If that idea doesn't sound too appealing, then I encourage you to open up to the friends you may already have access to.
It is almost certain that you will make at least one friend during your time at Oberlin. It could be a roommate, teammate, classmate, anybody. The people here are extremely friendly, so it wouldn't be too difficult to befriend somebody at this school. There are too many opportunities for relationships to grow at this school. There are countless events that are both academic and non-acedemic for students to enjoy and meet people at. My advice? Take advantage of it! These four years will go by in a flash, and there are too many memories to make. I understand that people can be annoying sometimes, especially when coursework gets overwhelming, but social interaction can improve your day. Just give it a chance at least one time.
If talking to friends at Oberlin doesn't help, feel free to give that old friend from high school a phone call. You may be able to share your new life challenges and experiences with that friend, which would be a great opportunity to vent. Also, you could share advice with one another. You may have befriended someone back home in the same environment as you were raised in, so that friend may have a better perspective with how you are feeling. This isn't always the case, but I know it has definitely helped me throughout the years. While you tell the friend about your Oberlin experiences, that friend may tell you about their own college or work experiences. The exchange has rarely been a negative one in my case, but that's also because I have great friends. That isn't really a testament to myself. It just shows what a strong support system can do for your mental health. Shout out to all of my friends who are reading this, by the way.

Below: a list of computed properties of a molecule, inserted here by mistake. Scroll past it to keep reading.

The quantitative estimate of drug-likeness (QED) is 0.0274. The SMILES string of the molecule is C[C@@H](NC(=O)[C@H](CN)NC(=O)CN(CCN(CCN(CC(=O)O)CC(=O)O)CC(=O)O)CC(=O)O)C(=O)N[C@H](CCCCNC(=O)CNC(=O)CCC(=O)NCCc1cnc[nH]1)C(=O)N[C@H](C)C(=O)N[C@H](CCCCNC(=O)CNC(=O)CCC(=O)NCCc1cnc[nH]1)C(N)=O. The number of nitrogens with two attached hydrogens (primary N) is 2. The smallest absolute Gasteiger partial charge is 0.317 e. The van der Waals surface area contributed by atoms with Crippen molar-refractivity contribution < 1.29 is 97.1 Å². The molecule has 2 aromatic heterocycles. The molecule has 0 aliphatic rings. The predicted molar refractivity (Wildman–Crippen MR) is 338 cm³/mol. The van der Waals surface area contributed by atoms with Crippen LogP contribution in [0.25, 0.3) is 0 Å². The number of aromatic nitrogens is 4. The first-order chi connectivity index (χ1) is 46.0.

Most importantly (in my opinion), check in on your family.
This was something I was "sort-of" good at during my first couple of years at Oberlin. I improved on this a lot for my junior year, especially this past semester. My family cares for me more than anybody else on the planet. Of course, I'm going to turn to them whenever I'm going through a hard time! Never feel as though you are "bothering" your family whenever you're giving them a call. Chances are that they probably miss you and are wondering how you're doing. Nobody should ever have to feel burdened whenever they vent with loved ones. If anything, they should feel relieved about the interaction. I understand that everybody may not have a loving, supportive family, but I always say that your family consists of the people on this planet who love you the most, not just the individuals who are related to you by blood. This can include friends. This can include teammates and coaches. It can apply to anybody you meet at Oberlin. There's just one key to it all: Open up. I can assure you that opening up to somebody will bring you more positive consequences than negative ones.